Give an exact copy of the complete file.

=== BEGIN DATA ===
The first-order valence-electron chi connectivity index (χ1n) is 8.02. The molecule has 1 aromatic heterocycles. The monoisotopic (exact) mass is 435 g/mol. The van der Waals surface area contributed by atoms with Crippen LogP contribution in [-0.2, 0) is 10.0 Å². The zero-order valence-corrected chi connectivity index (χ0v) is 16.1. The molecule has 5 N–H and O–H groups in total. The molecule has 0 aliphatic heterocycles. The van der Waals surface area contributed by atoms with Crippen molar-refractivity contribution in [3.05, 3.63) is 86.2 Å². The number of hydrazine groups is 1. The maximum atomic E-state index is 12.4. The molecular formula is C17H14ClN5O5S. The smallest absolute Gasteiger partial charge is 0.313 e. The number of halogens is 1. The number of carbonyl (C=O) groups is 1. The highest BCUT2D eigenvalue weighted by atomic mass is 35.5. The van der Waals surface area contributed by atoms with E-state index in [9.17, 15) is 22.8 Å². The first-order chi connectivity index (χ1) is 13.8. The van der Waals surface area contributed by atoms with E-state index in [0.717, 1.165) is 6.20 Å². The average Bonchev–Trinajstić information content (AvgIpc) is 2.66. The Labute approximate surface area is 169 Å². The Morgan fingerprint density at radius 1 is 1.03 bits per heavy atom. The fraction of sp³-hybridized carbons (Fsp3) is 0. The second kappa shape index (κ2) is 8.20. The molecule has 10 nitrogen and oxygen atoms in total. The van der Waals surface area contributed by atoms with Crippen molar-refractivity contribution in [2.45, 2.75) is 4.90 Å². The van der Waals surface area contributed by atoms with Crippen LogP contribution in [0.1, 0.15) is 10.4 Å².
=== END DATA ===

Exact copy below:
The first-order valence-electron chi connectivity index (χ1n) is 8.02. The molecule has 1 aromatic heterocycles. The monoisotopic (exact) mass is 435 g/mol. The van der Waals surface area contributed by atoms with Crippen LogP contribution in [-0.2, 0) is 10.0 Å². The zero-order valence-corrected chi connectivity index (χ0v) is 16.1. The molecule has 5 N–H and O–H groups in total. The molecule has 0 aliphatic heterocycles. The van der Waals surface area contributed by atoms with Crippen molar-refractivity contribution in [3.05, 3.63) is 86.2 Å². The number of hydrazine groups is 1. The maximum atomic E-state index is 12.4. The molecular formula is C17H14ClN5O5S. The smallest absolute Gasteiger partial charge is 0.313 e. The number of halogens is 1. The number of carbonyl (C=O) groups is 1. The highest BCUT2D eigenvalue weighted by atomic mass is 35.5. The van der Waals surface area contributed by atoms with E-state index in [9.17, 15) is 22.8 Å². The first-order chi connectivity index (χ1) is 13.8. The van der Waals surface area contributed by atoms with E-state index in [0.717, 1.165) is 6.20 Å². The average Bonchev–Trinajstić information content (AvgIpc) is 2.66. The Labute approximate surface area is 169 Å². The Morgan fingerprint density at radius 1 is 1.03 bits per heavy atom. The fraction of sp³-hybridized carbons (Fsp3) is 0. The second kappa shape index (κ2) is 8.20. The molecule has 10 nitrogen and oxygen atoms in total. The van der Waals surface area contributed by atoms with Crippen molar-refractivity contribution in [2.45, 2.75) is 4.90 Å². The van der Waals surface area contributed by atoms with Crippen LogP contribution in [0.1, 0.15) is 10.4 Å².